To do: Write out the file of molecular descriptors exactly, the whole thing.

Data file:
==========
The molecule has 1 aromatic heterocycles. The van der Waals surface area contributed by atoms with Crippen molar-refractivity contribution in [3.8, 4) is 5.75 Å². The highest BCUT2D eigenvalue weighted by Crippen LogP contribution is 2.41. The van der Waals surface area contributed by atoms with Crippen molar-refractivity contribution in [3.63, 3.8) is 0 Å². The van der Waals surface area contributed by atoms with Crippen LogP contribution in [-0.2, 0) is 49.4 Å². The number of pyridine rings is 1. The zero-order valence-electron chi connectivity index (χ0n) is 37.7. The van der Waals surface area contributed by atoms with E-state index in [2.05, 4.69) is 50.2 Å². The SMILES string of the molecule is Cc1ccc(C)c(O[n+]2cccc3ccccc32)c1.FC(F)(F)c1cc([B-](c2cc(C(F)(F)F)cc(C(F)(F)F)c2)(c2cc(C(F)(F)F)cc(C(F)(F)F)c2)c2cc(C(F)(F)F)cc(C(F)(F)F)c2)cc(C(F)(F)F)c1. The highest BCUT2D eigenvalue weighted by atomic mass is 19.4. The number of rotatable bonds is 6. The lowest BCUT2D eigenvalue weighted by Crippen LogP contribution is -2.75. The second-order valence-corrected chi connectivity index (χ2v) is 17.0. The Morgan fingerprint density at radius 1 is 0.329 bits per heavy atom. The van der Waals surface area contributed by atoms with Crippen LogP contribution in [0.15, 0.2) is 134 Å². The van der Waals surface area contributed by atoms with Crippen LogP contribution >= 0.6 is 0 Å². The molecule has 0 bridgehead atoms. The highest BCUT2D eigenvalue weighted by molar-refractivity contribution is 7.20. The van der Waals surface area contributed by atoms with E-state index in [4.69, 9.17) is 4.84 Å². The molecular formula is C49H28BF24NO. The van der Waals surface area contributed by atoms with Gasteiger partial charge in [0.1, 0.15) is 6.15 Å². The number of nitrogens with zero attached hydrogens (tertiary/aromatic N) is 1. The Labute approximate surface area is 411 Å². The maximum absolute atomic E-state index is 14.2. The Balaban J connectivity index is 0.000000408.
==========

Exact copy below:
The molecule has 1 aromatic heterocycles. The van der Waals surface area contributed by atoms with Crippen molar-refractivity contribution in [3.8, 4) is 5.75 Å². The highest BCUT2D eigenvalue weighted by Crippen LogP contribution is 2.41. The van der Waals surface area contributed by atoms with Crippen molar-refractivity contribution in [3.63, 3.8) is 0 Å². The van der Waals surface area contributed by atoms with Crippen LogP contribution in [-0.2, 0) is 49.4 Å². The number of pyridine rings is 1. The zero-order valence-electron chi connectivity index (χ0n) is 37.7. The van der Waals surface area contributed by atoms with E-state index in [2.05, 4.69) is 50.2 Å². The SMILES string of the molecule is Cc1ccc(C)c(O[n+]2cccc3ccccc32)c1.FC(F)(F)c1cc([B-](c2cc(C(F)(F)F)cc(C(F)(F)F)c2)(c2cc(C(F)(F)F)cc(C(F)(F)F)c2)c2cc(C(F)(F)F)cc(C(F)(F)F)c2)cc(C(F)(F)F)c1. The highest BCUT2D eigenvalue weighted by atomic mass is 19.4. The number of rotatable bonds is 6. The lowest BCUT2D eigenvalue weighted by Crippen LogP contribution is -2.75. The second-order valence-corrected chi connectivity index (χ2v) is 17.0. The Morgan fingerprint density at radius 1 is 0.329 bits per heavy atom. The van der Waals surface area contributed by atoms with Crippen LogP contribution in [0.15, 0.2) is 134 Å². The van der Waals surface area contributed by atoms with Crippen LogP contribution >= 0.6 is 0 Å². The molecule has 0 bridgehead atoms. The highest BCUT2D eigenvalue weighted by molar-refractivity contribution is 7.20. The van der Waals surface area contributed by atoms with E-state index in [4.69, 9.17) is 4.84 Å². The molecular formula is C49H28BF24NO. The van der Waals surface area contributed by atoms with Gasteiger partial charge in [0.1, 0.15) is 6.15 Å². The number of nitrogens with zero attached hydrogens (tertiary/aromatic N) is 1. The Labute approximate surface area is 411 Å². The maximum absolute atomic E-state index is 14.2. The Balaban J connectivity index is 0.000000408.